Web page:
A fundamental shift has taken place in corporate America. The Career Ladder is no longer the path to career advancement. The rungs are broken or are no longer working efficiently. The Career Lattice has taken its place. And here’s why looking through the lens of a lattice will yield many more career options than the old ladder.
The Career Lattice Will:
- Provide more career options by looking at career opportunities that may be a step sideways, right or left, a step up and sometimes taking a step backwards to advance your legal career.
- Not pigeon hole you into just one career trajectory but rather provide a series of career options.
- Allow you to define the long term objective and then set forth the plan to achieve the skills and competencies through a series of assignments.
- Provide career management as a fluid process rather than a rigid decision making engagement.
Here’s How It Works:
- Career Inventory: If you have defined a long term career objective and if you have assessed which skills and competencies you do have, these will help to market you. You can then identify which competencies you need to move toward your career objective which could be the basis for defining or articulating your next career assignment or opportunity. If you know what your career goal is and you have identified what you need, you now have a plan to move forward.
- Critical Observation: If you have defined what you are looking for, you are managing your career plan and not letting the market define your career direction.
- Think about career moves or changes not just in terms of advancement or titles but what competencies and experience you will gain. How does the assignment or opportunity contribute to your body of work, your overall career path? Does it add to or detract from the body of work?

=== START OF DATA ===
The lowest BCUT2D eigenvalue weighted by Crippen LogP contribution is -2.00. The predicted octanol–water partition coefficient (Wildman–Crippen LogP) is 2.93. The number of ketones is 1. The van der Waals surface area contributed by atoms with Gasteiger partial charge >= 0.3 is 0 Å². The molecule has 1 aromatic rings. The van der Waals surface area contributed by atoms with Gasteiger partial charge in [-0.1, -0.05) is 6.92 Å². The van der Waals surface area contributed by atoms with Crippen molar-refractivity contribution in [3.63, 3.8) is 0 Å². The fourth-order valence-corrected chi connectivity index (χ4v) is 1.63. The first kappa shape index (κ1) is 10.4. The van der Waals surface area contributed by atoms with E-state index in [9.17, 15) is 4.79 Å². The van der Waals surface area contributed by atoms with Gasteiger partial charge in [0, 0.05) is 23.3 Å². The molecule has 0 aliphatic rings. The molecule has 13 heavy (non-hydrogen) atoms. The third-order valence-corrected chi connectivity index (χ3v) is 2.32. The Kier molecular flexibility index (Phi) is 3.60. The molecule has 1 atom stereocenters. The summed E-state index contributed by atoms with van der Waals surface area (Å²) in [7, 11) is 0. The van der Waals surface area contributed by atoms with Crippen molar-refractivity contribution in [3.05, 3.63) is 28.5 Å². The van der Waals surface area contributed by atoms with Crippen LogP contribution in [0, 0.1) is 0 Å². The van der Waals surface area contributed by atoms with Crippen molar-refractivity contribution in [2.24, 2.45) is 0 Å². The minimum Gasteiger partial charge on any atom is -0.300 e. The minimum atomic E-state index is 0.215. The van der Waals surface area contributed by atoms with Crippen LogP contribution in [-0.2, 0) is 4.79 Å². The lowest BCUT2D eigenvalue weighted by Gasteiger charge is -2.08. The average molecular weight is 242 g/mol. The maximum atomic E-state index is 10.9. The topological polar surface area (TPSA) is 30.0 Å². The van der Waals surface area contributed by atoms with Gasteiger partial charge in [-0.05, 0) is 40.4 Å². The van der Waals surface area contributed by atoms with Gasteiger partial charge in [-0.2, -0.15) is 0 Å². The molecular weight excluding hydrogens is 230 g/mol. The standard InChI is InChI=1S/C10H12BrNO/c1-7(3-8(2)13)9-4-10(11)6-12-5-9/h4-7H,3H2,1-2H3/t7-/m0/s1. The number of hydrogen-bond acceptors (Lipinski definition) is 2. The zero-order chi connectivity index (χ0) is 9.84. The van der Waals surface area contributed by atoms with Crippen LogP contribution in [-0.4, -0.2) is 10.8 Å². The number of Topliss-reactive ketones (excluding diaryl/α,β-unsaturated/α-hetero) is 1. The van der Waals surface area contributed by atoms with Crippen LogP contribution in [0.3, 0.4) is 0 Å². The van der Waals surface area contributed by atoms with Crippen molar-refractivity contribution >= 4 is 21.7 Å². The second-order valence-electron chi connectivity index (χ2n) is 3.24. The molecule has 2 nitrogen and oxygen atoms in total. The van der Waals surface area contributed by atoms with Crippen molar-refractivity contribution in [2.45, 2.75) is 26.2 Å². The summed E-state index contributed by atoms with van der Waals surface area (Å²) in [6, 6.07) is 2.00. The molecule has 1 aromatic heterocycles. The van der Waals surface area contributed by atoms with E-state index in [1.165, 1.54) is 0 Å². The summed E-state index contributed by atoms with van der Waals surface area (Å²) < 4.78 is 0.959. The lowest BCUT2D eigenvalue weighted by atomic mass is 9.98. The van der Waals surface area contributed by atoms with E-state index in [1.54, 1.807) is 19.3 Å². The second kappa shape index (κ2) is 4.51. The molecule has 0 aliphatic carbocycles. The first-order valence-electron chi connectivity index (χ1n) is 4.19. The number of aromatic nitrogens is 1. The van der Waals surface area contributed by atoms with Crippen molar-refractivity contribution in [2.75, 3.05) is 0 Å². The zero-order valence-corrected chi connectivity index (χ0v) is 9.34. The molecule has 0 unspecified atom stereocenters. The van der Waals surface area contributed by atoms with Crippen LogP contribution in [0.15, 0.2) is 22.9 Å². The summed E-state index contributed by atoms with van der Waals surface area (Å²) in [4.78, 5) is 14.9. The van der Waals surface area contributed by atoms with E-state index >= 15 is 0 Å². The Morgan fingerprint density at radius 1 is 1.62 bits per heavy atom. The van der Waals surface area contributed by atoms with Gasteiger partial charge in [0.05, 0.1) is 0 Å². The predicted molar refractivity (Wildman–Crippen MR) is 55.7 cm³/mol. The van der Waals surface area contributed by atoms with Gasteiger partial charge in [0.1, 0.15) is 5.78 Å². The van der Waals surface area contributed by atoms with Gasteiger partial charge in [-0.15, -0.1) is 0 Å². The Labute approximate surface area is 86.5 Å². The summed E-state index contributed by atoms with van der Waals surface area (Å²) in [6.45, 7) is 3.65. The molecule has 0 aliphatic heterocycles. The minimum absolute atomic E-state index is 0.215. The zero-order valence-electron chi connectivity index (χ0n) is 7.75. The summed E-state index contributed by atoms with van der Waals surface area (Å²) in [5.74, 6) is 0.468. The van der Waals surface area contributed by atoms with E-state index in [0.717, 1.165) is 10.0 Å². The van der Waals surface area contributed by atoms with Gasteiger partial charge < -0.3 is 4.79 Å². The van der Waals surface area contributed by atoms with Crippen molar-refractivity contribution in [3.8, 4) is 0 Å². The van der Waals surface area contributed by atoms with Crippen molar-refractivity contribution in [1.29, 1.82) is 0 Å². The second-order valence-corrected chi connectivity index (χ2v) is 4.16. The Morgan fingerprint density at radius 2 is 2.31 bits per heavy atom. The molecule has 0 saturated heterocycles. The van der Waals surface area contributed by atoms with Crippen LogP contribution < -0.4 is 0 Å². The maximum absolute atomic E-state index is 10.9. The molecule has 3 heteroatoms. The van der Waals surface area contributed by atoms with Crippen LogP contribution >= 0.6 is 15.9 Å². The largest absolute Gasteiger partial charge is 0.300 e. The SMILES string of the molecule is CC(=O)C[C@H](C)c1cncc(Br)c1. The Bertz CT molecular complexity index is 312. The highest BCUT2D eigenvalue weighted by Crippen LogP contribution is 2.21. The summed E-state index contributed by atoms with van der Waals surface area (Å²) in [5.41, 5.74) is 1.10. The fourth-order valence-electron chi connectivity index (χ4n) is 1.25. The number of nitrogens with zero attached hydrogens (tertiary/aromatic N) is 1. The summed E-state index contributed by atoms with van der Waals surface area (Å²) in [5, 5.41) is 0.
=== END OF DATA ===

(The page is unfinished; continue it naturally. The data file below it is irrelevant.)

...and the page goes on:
- We have seen lawyers who strategically have taken a step sideways and in some cases have taken a step back to advance their careers or to transition from one practice area to another.
- The lattice has many more options and with options come choices. Confusion may occur with the number and type of options you are considering. If you are unsure about whether the opportunity is a viable one for you, ask yourself the following questions:
Can I articulate why or how this assimilates into my long term objective?
How will this “read” on my resume?
What are the trends impacting this opportunity? For example, are there industries or professional trends affecting this opportunity?
Is this opportunity an asset or liability when I make my next career move? Will I have experiences and accomplishments to speak about?
- Define your profession. This may sound obvious but let’s look at Compliance by way of example. Compliance could both be a profession and a practice area. If you see yourself as lawyer with a practice in compliance you may position yourself differently than a Compliance professional who is practicing as lawyer.
- Once you have defined your profession and your career objective, then you can begin to explore different organizations or ways to achieve your objective. For example, are there opportunities within your organization to secure the identified competencies? What about Board opportunities possibly within your professional associations?
Looking at the Career Lattice will give the opportunity to identify more career options and possibilities for advancing your career within your existing organization, through possible external volunteer opportunities and if necessary by considering external opportunities as well.
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